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Column: Even LBJ knows who’s the real king _ Messi
Question of the Day
No team copes with as much day-to-day drama as Barcelona. Think of the Yankees during owner George Steinbrenner’s salad days in New York, then multiply all that tabloid attention worldwide.
No matter how many games Barca wins, or titles it holds, each loss requires a full autopsy. Every run of bad play is turned upside-down and shaken until, like a snow globe, it looks as if the sky is falling.
No star shoulders a bigger burden, either, than Lionel Messi, the incomparable Argentine at the heart of what just might be the greatest soccer club ever. Three losses in Barcelona’s last five games, including two at the hands of hated rival Real Madrid, had Barca fans wondering whether he and the team were in a funk or whether this was indeed the end of an era (again).
Barca’s coach, Tito Vilanova, is undergoing treatment for a saliva gland tumor in New York, and Messi conceded the mood at the club was subdued. At a promotional appearance the night before Barcelona faced AC Milan in the Champions League, he told ESPN.com’s Spanish correspondent, “I am not sad, although I am hurting. I do not like to lose out on important things, and neither does the team.”
Messi is a sensitive sort, and when reminded about his so-so record against Italian teams in general, and how Milan closed down the space he had to operate in during the first leg of the home-and-home series, he responded, “Italian teams are very well-trained.
“I hope,” he added, “Tuesday will be the day I can score my first goal against an Italian team from open play.”
He did. Twice.
The first, a rocket into the top-left corner, came barely five minutes in; the second, a grass-cutter just inside the right post, came five minutes before halftime. Barcelona went on to win 4-0 and 4-2 on aggregate, advancing to the Champions League quarterfinals.
“For anyone who doubted Messi, today Messi gave a lesson on how to play football,” said Barcelona assistant coach Jordi Roura, in charge during Vilanova’s absence. “He is extraordinary, and surrounded by great players, he is capable of doing what he does.”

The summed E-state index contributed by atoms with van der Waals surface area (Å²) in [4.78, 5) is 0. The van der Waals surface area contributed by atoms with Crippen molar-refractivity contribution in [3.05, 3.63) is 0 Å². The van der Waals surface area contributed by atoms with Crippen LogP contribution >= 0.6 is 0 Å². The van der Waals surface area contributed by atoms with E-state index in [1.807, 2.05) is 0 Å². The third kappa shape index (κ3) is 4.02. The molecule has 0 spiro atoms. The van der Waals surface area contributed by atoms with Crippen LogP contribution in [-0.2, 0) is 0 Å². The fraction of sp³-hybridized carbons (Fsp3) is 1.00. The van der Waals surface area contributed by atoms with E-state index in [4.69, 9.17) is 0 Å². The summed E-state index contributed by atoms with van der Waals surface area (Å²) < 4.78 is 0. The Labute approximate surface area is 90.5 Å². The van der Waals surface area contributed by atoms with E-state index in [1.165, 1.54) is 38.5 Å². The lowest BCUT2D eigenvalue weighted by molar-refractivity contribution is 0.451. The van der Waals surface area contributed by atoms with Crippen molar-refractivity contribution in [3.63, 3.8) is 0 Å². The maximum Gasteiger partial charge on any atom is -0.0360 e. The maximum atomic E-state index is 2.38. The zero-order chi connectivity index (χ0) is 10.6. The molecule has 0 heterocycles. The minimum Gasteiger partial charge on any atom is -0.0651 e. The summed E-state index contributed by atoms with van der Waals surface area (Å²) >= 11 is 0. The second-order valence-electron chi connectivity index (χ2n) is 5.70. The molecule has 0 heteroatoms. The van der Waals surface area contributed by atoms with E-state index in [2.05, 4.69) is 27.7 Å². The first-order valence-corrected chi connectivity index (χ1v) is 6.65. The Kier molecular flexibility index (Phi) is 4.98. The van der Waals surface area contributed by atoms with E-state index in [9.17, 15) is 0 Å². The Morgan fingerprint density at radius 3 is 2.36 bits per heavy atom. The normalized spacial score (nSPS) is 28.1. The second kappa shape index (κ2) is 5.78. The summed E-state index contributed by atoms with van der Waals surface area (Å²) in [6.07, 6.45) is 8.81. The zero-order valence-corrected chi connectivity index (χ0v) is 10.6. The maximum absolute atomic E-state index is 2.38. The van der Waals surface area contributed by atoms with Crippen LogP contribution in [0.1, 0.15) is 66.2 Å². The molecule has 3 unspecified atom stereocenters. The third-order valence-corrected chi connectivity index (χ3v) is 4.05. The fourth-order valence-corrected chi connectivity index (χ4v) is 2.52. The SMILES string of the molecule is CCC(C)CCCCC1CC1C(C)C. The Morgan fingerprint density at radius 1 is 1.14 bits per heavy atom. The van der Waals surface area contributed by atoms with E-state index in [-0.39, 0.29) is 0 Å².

One guy who understands that better than most is LeBron James, currently piloting the Miami Heat through one of most impressive winning streaks in pro basketball history himself. James is no stranger to soccer, either, having recently bought a small piece of England’s Liverpool club and watched Messi on several occasions.
When Associated Press sports writer Tim Reynolds asked James about Messi, moments after the Heat put away the Atlanta Hawks for their 19th straight win, James said he was fascinated by how Messi was able to control the flow of the game on a surface some 30 times the length of a basketball court.
“I’ve never compared myself to him,” James said, almost defensively, but then acknowledged he could see some parallels in the way both played.
“Absolutely,” James continued, breaking into a smile and then chuckling. “He is awesome. He’s totally awesome.”
Both were hyped as teenagers, both proved to be better than their press, and both have garnered enough individual awards to stock side-by-side mansions. Messi has won more championships with his club, and while still only 25, many observers believe his career won’t be complete unless he leads Argentina to a World Cup. James knows that drill only too well. The lack of an NBA championship on his resume was pointed out endlessly until he took care of that omission.
In the meantime, with the next World Cup still a year off, Messi mesmerizes like no other athlete on the planet. There was even a rumor making the rounds Tuesday afternoon that the cardinals in Rome trying to elect a pope conveniently called it a day a half-hour before the Barcelona-Milan game so they could catch the broadcast. If true, they were no doubt rooting for Milan, technically the home team. But if they were fans of the beautiful game, they couldn’t help but be amazed yet one more time by Barcelona and Messi.
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